As the record-time trade agreement kicked in on the 1st of January 2021 both sides have begun to adapt to the changes. Retailers selling, and freight forwarders transporting goods across the Channel are two of the first few stakeholder groups to experience the effects of the new rules.
Shipment costs four times higher
Data shows that the cost of moving freight from France to the UK has increased almost four times as a result of the new regulations and the chaos caused by the closure of the French borders in an attempt to keep the new strain of coronavirus away from mainland Europe.
In the final week of 2020 spot rates for last-minute shipments for a full truckload reached as high as €6 per kilometer. Compared to the normal average of €1.5 – €3, these have been described as “not normal” by Stephan Sieber, the chief executive of Transporeon, the global logistics platform that collected this data. He highlighted that it’s normal to see spot rates go up a little over the holiday season due to shortage of available lorry drivers. However, increases recorded in the previous years in December have never reached these levels.
As France opened up their borders, long queues in Dover started easing up. What’s become more evident is the increased number of freight rejections as lorry drivers fail to present the required paperwork. Most recent data shows the rejection rate is still 79% higher than third-quarter average.
Many truck drivers expect the chaos in Dover and Calais to return as the UK and the EU continue to adapt the new rules and regulations throughout January.
UK customers deprived of EU products
During the Brexit deal negotiations, there was a strong emphasis on coming up with rules that preserve fair competition on both sides of the Channel. What might have been overlooked is how the customers’ access to a wide range of competitively priced goods will change as a result of the new trade deal.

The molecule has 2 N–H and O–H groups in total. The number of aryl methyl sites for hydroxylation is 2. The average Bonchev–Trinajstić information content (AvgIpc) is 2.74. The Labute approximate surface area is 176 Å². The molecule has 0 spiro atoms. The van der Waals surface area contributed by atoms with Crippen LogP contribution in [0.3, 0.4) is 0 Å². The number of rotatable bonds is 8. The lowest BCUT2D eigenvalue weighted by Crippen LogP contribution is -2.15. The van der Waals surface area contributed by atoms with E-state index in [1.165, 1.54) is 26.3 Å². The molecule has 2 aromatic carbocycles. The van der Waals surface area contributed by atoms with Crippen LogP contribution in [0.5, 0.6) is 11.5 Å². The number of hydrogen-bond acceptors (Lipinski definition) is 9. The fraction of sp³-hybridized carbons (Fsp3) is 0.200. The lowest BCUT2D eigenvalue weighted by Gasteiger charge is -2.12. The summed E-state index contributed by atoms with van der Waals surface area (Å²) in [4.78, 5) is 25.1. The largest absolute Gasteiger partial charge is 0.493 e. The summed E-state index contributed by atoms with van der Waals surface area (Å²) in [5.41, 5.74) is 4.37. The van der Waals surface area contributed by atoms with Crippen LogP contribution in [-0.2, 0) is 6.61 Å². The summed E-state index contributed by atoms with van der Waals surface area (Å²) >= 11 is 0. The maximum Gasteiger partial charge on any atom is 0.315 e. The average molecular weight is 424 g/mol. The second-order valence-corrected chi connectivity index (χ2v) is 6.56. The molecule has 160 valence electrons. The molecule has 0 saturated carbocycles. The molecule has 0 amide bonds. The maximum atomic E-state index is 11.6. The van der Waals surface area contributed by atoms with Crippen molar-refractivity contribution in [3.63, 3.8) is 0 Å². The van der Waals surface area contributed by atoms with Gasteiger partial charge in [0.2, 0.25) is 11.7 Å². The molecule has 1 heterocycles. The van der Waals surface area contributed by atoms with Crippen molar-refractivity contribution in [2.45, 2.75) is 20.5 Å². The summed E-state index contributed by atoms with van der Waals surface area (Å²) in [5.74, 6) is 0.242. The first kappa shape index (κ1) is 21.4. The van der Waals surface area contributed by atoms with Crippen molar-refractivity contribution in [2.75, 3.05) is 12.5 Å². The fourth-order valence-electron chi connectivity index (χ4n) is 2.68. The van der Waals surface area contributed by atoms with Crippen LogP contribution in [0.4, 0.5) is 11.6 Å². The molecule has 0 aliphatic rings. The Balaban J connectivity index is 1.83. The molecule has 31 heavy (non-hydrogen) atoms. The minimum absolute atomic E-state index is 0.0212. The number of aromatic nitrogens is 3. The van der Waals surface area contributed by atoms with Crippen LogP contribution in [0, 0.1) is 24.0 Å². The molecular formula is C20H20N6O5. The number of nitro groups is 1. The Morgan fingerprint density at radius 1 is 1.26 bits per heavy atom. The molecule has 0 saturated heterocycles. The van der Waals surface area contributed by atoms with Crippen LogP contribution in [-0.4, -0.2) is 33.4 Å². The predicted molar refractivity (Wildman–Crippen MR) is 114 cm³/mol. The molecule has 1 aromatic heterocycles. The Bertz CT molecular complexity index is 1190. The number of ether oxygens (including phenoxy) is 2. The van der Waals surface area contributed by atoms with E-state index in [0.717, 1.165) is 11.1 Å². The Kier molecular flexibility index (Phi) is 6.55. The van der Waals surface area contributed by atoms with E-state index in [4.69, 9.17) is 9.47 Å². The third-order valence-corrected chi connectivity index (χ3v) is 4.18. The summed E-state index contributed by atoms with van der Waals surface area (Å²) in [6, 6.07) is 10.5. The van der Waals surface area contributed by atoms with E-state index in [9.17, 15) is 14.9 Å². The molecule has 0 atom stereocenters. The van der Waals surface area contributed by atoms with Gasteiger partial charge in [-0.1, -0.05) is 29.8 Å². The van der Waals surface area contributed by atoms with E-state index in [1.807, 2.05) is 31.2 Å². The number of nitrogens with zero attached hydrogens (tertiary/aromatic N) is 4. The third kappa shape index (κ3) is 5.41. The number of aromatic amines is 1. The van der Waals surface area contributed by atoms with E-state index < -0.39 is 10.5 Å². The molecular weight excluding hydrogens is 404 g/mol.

Despite the zero-tariff, zero-quota agreement on goods trade, some EU specialist online retailers say they will no longer deliver to the UK due to the tax changes imposed as a result of the Brexit deal. Messages on websites, such as the one on a bike part retailer called Dutch Bike Bits, said “We are forced by British policy to stop dealing with British customers”.
On top of increased shipment costs, greater bureaucracy, retailers selling their goods to the UK have to now adhere to new VAT rules. The Brexit deal meant that VAT is now being collected at the point of sale, rather than at the point of importation. As a result, the HMRC requires them to register for UK VAT and account for it if the value of the sale is greater than £135.
The new VAT rule was imposed in order to protect the UK businesses from unfair competition from EU retailers benefiting from VAT-free imports. In a conversation with the BBC, Richard Allen, the founder of Retailers Against VAT Abuse Schemes said that the boost in international online shopping had led to many retailers engaging in VAT evasion practices. The new VAT rules were created to tackle this issue. However, the government has not specified how the HMRC would deal with those who fail to register. There is no plan in place to regulate this.
Some companies have decided to incrementally put the extra costs on their customers. FedEx/TNT, international shipping company added a surcharge to their shipments between the UK and the EU.
“FedEx/TNT has been making incremental investments to adjust our systems, processes, resourcing and customer-facing solutions to ensure readiness for the change on 1 January 2021,” said the company’s spokesman.
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